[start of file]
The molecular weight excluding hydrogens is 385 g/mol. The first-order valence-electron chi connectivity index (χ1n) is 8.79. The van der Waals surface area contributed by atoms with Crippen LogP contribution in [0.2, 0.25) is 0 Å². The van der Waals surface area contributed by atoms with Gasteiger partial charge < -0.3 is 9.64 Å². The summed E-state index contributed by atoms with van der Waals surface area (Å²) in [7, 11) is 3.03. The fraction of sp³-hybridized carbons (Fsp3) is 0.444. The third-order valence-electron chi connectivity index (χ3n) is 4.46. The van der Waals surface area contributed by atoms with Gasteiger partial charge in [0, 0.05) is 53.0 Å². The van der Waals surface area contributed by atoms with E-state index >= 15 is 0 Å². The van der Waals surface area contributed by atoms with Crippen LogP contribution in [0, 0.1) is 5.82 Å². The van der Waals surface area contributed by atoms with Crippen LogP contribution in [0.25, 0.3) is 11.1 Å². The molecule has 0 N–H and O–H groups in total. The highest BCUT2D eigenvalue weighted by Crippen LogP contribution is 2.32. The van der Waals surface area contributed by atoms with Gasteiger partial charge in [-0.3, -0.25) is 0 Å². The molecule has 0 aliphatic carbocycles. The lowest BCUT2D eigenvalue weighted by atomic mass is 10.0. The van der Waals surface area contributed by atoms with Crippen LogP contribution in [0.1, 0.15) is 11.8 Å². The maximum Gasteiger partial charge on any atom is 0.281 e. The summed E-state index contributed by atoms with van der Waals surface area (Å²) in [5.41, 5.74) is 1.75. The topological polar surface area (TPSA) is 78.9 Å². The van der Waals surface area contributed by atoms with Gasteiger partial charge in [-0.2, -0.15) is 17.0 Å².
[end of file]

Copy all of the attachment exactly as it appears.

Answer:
The molecular weight excluding hydrogens is 385 g/mol. The first-order valence-electron chi connectivity index (χ1n) is 8.79. The van der Waals surface area contributed by atoms with Crippen LogP contribution in [0.2, 0.25) is 0 Å². The van der Waals surface area contributed by atoms with Gasteiger partial charge < -0.3 is 9.64 Å². The summed E-state index contributed by atoms with van der Waals surface area (Å²) in [7, 11) is 3.03. The fraction of sp³-hybridized carbons (Fsp3) is 0.444. The third-order valence-electron chi connectivity index (χ3n) is 4.46. The van der Waals surface area contributed by atoms with Gasteiger partial charge in [0, 0.05) is 53.0 Å². The van der Waals surface area contributed by atoms with E-state index >= 15 is 0 Å². The van der Waals surface area contributed by atoms with Crippen LogP contribution in [0, 0.1) is 5.82 Å². The van der Waals surface area contributed by atoms with Crippen LogP contribution in [0.25, 0.3) is 11.1 Å². The molecule has 0 N–H and O–H groups in total. The highest BCUT2D eigenvalue weighted by Crippen LogP contribution is 2.32. The van der Waals surface area contributed by atoms with Gasteiger partial charge in [-0.3, -0.25) is 0 Å². The molecule has 0 aliphatic carbocycles. The lowest BCUT2D eigenvalue weighted by atomic mass is 10.0. The van der Waals surface area contributed by atoms with Crippen LogP contribution in [0.1, 0.15) is 11.8 Å². The maximum Gasteiger partial charge on any atom is 0.281 e. The summed E-state index contributed by atoms with van der Waals surface area (Å²) in [5.41, 5.74) is 1.75. The topological polar surface area (TPSA) is 78.9 Å². The van der Waals surface area contributed by atoms with Gasteiger partial charge in [-0.2, -0.15) is 17.0 Å².